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Three Good Reasons

With the much anticipated release of the Supreme Courts Ruling on Obama-Care and while surfing the web last night while watching television,  I stumbled upon an article entitled “Three Reasons The Supreme Court Should Overturn Obama-Care’s Individual Mandate”. Read more

Two 2nd Amendment cases provide right-to-carry victories in Maryland and Colorado

In Woollard v. Sheridan, a Maryland judge ruled the plaintiff did not have to prove “good and substantial reason” to carry. In Students for Concealed Carry on Campus v. Regents the state Supreme Court unanimously ruled Colorado’s 2003 Concealed Carry Act entirely preempts the University of Colorado’s power to prohibit licensed carry.

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The children vs. global warming

Last month, the United States Supreme Court heard oral arguments in the case of AEP v. Connecticut.  The basis of Connecticut’s law suit was that power companies were emitting “green house’ gasses which were causing global warming, or climate change, or whatever it is called these days, and the courts, under the doctrine of public nuisance, should step in and regulate. Read more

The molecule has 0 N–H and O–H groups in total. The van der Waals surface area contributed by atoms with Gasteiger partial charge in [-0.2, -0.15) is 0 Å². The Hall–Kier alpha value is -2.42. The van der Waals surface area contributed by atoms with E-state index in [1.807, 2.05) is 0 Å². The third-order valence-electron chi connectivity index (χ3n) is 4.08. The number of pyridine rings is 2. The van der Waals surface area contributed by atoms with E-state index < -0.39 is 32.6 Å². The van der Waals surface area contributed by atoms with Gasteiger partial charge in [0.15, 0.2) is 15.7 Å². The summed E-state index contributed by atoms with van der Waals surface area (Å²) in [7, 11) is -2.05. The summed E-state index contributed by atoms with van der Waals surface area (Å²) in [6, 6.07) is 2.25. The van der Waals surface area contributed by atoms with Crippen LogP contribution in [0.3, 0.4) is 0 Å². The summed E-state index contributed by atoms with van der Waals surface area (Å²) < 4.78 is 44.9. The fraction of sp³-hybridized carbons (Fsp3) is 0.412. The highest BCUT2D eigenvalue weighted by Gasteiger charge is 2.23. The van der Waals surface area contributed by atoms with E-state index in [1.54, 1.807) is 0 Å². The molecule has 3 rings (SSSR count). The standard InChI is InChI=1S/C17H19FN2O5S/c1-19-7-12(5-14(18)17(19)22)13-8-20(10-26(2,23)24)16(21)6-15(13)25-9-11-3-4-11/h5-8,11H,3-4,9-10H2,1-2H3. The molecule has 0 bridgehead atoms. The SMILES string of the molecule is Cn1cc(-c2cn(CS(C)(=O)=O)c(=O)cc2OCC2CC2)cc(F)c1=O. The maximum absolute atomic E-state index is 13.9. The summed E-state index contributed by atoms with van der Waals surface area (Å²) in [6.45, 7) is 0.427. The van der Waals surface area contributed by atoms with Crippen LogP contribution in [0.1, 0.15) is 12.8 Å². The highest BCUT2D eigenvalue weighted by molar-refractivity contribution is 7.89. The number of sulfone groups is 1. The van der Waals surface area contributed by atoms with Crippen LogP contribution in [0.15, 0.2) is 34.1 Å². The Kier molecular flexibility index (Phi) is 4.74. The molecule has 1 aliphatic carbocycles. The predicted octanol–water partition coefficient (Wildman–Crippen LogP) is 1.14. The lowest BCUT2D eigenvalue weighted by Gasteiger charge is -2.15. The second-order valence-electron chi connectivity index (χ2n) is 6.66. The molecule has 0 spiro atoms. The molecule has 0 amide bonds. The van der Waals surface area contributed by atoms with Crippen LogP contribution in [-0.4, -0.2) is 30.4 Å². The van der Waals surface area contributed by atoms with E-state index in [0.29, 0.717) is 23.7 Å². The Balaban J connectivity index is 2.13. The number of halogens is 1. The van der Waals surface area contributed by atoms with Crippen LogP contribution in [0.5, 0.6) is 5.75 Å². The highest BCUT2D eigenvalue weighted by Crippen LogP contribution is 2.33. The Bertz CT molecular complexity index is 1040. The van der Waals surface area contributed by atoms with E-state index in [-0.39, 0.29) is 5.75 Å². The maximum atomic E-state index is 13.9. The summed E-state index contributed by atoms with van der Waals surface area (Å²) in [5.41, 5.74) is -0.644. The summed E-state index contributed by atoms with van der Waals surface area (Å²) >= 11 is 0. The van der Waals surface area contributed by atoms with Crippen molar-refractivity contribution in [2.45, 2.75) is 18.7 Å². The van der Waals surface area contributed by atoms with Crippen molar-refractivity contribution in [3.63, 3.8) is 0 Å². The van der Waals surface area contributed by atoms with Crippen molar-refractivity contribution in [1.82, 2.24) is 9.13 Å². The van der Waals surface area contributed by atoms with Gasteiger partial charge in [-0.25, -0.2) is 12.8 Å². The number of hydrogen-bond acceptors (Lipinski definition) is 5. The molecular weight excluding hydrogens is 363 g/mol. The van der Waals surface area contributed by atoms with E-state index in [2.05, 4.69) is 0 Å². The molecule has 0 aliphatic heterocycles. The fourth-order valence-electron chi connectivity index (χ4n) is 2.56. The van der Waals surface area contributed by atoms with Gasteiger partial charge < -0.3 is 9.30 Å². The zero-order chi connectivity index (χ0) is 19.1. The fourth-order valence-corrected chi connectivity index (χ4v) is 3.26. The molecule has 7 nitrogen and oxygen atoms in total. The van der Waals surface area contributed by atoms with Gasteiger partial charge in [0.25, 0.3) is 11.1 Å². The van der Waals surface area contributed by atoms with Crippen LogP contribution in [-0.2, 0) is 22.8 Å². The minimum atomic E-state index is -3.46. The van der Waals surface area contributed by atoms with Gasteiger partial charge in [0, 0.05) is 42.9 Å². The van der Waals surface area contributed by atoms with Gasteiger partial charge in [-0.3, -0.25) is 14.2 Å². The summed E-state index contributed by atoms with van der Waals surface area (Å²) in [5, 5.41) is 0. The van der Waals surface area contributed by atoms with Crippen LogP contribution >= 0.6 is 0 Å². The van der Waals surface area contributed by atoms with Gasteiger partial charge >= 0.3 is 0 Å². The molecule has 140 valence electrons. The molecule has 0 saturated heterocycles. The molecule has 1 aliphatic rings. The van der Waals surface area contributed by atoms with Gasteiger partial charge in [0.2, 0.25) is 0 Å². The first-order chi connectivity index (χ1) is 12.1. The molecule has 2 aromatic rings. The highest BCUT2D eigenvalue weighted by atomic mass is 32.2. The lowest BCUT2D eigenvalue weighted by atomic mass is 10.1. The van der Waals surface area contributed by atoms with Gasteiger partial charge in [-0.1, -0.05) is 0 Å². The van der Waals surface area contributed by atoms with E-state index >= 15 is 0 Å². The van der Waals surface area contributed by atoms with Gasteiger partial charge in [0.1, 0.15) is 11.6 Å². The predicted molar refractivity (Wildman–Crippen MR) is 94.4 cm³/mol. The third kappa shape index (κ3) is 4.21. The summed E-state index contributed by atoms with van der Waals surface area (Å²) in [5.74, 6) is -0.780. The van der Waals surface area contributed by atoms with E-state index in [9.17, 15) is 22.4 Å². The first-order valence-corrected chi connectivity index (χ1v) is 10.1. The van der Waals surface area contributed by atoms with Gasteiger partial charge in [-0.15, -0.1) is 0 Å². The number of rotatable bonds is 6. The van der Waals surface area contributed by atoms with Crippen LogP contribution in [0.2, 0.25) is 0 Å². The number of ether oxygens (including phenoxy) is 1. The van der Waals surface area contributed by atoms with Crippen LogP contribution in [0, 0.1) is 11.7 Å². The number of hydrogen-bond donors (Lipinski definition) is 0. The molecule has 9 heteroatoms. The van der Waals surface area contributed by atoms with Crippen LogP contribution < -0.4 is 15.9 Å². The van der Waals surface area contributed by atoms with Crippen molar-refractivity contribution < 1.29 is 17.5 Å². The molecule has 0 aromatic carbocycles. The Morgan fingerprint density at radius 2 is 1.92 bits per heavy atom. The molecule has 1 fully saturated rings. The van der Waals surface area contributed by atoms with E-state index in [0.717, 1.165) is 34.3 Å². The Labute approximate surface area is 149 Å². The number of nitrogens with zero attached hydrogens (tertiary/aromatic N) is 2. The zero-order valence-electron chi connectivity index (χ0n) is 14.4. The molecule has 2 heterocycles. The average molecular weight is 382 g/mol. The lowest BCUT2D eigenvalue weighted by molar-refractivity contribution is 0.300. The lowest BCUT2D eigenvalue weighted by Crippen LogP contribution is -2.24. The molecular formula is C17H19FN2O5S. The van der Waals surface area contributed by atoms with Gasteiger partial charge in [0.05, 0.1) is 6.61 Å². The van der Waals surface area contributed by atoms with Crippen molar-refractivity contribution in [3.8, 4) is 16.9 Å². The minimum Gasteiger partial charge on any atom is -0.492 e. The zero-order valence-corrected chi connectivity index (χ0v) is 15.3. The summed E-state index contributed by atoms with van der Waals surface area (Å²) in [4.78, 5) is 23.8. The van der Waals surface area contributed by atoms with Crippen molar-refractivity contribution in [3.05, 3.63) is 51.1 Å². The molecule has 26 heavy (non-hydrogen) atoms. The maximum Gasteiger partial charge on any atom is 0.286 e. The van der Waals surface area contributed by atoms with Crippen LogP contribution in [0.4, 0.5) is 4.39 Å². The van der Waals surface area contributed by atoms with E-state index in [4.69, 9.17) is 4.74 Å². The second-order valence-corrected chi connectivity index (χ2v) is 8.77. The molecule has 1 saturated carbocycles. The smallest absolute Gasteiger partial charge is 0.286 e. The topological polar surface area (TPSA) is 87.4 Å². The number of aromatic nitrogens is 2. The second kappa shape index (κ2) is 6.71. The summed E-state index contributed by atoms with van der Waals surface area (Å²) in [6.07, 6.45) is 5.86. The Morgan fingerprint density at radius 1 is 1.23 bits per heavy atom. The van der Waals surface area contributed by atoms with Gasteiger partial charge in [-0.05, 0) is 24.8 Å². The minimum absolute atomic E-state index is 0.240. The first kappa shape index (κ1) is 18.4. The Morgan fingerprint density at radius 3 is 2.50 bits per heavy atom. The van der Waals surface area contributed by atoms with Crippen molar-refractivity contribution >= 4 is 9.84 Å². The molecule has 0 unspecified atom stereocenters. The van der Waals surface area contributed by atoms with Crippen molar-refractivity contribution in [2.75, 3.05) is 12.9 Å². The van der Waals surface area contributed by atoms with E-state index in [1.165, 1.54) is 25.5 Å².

Gulf drilling moratorium: Part deux

As you know, Federal District Court Judge Martin Feldman on Tuesday issued an injunction prohibiting the government from enforcing its broad six month moratorium on drilling in the Gulf.  But, the saga goes on.

Later that day, Secretary of Interior Ken Salazar, in testimony before Congress, advised that he would soon be issuing a new, and better version of the moratorium.  So, Hornbeck Offshore Services (the “lead” plaintiff in the case before Judge Feldman) went back before Judge Feldman to seek an order telling the government that, Salazar’s remarks notwithstanding, the moratorium has been lifted, and drilling may commence.  Meanwhile, the government filed a motion before Judge Feldman asking that the moratorium be left in place while the government appeals Feldman’s Order.

Today, Judge Feldman denied the government’s request, and thus, there is no more moratorium.

The part that caught my attention, however, was a piece of the government’s argument explaining why the moratorium should stay in place.

Interior Secretary Kenneth Salazar, in addition to appealing the court’s decision, “will undertake a process to issue a new suspension decision,” the U.S. said in court papers filed with the request for a stay. This would reflect “information learned since the original decision” and provide “further explanation of the need for a pause in deepwater drilling operations,” according to the filing.

What could the government possibly have learned between Tuesday and today?  And, if the word “decision” in the above quote refers to the original decision to impose the moratorium, why didn’t the government bring that important “information” to the court’s attention before Tuesday’s ruling?

It’s not nice to “fool” with a Federal District Court Judge.  As an Assistant United States Attorney, had I done what what Secretary Salazar did, I would be posting this from a jail cell.